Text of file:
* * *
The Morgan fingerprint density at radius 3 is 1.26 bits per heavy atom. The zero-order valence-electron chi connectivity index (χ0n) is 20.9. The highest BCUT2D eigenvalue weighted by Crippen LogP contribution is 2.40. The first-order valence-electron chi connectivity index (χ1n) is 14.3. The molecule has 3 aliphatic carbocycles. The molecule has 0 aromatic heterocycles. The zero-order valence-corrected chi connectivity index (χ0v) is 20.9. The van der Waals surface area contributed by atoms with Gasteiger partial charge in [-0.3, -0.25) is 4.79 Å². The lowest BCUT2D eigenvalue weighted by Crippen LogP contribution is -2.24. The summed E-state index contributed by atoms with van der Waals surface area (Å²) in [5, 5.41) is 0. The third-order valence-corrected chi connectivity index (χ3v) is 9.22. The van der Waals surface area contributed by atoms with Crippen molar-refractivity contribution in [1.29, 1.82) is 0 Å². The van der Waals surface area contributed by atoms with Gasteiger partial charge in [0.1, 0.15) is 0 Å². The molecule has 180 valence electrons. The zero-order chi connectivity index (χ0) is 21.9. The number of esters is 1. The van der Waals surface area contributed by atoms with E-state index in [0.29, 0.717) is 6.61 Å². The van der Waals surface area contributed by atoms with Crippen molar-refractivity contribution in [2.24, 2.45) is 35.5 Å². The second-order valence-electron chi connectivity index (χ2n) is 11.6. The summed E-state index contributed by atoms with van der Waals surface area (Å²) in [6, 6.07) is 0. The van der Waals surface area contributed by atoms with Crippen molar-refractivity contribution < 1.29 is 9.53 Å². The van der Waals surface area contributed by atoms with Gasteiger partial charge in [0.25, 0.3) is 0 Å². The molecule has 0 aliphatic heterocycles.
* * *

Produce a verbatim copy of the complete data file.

The Morgan fingerprint density at radius 3 is 1.26 bits per heavy atom. The zero-order valence-electron chi connectivity index (χ0n) is 20.9. The highest BCUT2D eigenvalue weighted by Crippen LogP contribution is 2.40. The first-order valence-electron chi connectivity index (χ1n) is 14.3. The molecule has 3 aliphatic carbocycles. The molecule has 0 aromatic heterocycles. The zero-order valence-corrected chi connectivity index (χ0v) is 20.9. The van der Waals surface area contributed by atoms with Gasteiger partial charge in [-0.3, -0.25) is 4.79 Å². The lowest BCUT2D eigenvalue weighted by Crippen LogP contribution is -2.24. The summed E-state index contributed by atoms with van der Waals surface area (Å²) in [5, 5.41) is 0. The third-order valence-corrected chi connectivity index (χ3v) is 9.22. The van der Waals surface area contributed by atoms with Crippen molar-refractivity contribution in [1.29, 1.82) is 0 Å². The van der Waals surface area contributed by atoms with Gasteiger partial charge in [0.1, 0.15) is 0 Å². The molecule has 180 valence electrons. The zero-order chi connectivity index (χ0) is 21.9. The number of esters is 1. The van der Waals surface area contributed by atoms with E-state index in [0.29, 0.717) is 6.61 Å². The van der Waals surface area contributed by atoms with Crippen molar-refractivity contribution in [2.24, 2.45) is 35.5 Å². The second-order valence-electron chi connectivity index (χ2n) is 11.6. The summed E-state index contributed by atoms with van der Waals surface area (Å²) in [6, 6.07) is 0. The van der Waals surface area contributed by atoms with Crippen molar-refractivity contribution < 1.29 is 9.53 Å². The van der Waals surface area contributed by atoms with Gasteiger partial charge in [0.25, 0.3) is 0 Å². The molecule has 0 aliphatic heterocycles.